Editing my second issue of
Ploughshares, in my seventy-third year, I look back on a life's worth of editing. It began in high school, continued at Harvard, then at Oxford. Late in my Oxford time, I took up editing poetry for the new
Paris Review, and lasted nine years. I edited or helped to edit three anthologies of poetry by contemporaries: last was the Penguin
Contemporary American Poets. In my fifties and sixties, I edited poetry for two monthly periodicals, and I did
Best American Poetry with David Lehman in 1989.
Why did I spend so much time judging the poetry of others, when I might have been writing or watching college basketball? I know why. I edited, especially in the early years, in the urgent attempt to impose my taste on others, and to cut off at the pass any differing taste. It seemed to me imperative that
these poems flourish and that
those poems wither and die. Editing tries to assert power, such as it is, over the formation of a contemporary canon; the best editing is combative and passionate. I published people I had known: John Ashbery, Robert Bly, Geoffrey Hill, Thom Gunn. I published poets I found in other periodicals, and recruited: James Wright, Louis Simpson.
And I made gross mistakes. Working for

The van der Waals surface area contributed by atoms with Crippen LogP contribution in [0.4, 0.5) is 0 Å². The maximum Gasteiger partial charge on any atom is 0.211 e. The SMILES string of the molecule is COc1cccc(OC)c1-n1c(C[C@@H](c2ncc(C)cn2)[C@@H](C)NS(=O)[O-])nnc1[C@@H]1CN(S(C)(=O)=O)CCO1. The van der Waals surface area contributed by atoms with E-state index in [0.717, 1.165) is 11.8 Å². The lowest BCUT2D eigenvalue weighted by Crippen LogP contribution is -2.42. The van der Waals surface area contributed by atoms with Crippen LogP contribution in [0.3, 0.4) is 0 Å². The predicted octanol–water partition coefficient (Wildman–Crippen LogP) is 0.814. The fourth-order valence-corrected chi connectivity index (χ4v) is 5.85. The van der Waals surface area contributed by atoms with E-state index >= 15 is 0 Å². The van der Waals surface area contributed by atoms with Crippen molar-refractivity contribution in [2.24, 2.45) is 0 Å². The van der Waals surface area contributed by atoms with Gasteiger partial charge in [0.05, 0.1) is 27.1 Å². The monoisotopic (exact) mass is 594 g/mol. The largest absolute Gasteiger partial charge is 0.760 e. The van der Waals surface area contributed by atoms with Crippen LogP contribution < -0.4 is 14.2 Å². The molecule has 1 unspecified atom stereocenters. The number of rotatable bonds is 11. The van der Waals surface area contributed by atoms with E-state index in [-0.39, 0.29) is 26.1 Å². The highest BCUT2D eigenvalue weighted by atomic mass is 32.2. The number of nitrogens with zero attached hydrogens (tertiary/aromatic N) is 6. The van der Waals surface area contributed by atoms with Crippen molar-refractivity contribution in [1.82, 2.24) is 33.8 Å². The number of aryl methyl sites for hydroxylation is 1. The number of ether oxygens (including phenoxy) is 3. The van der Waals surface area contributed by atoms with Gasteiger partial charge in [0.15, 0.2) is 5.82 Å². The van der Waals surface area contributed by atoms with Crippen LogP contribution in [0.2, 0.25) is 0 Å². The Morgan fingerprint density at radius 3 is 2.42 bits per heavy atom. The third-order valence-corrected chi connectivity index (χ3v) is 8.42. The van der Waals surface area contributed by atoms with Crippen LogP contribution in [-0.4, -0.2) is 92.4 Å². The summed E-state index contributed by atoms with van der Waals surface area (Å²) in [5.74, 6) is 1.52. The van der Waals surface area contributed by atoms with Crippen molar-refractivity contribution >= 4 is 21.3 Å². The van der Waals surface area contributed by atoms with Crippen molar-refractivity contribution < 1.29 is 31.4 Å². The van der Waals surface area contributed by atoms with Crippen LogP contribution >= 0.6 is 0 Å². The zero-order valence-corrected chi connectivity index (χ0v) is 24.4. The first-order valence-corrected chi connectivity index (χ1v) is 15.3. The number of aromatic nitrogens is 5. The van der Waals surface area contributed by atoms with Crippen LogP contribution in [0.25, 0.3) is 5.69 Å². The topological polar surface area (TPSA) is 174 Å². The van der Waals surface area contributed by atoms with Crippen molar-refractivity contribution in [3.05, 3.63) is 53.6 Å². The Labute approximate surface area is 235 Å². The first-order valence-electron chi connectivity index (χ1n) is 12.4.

The Paris Review back in the 1950's, I wanted to make it the voice of a generation -- yet managed to reject Frank O'Hara and Allen Ginsberg, among others. Assertive editing makes for egregious error-both in accepting and in rejecting -- but it is still preferable to passive editing. With passion, one puts pearls
and boll weevils into the pancakes. Without it, one cooks a tasteless sludge of the merely
At a certain age, such passion begins to wane, and with it the conviction of the vast importance of one's taste. Editing this
Ploughshares was the most difficult editing I have done, and it is because of my age. I believe I can still discriminate -- readers of this issue will decide for themselves -- but I found judgment hard, in the matter of poems taken and of many poems turned away.
That judgment should deteriorate with age, or become less firm, is noted but little discussed. When I was in my mid-twenties, I was horrified when a fifty-year-old poet told me he could no longer tell the young poets apart. Since then, I have seen taste, or passionate preference, desert my contemporaries in their forties and in every decade thereafter. It becomes more difficult to summon or exercise the discrimination one had (or meant to have) when one was young, and I fear I am beginning to lose my old improbable fierce certitude. Before judgment begins to feel too arbitrary, one should leave editing. I will edit no more issues of journals. I will judge no more contests.
But . . . this final editing project pleases me greatly, as I hope it will please others. I am delighted that these writers -- friends and strangers, some of whom are five decades younger than I am -- have allowed me to print their brilliant work.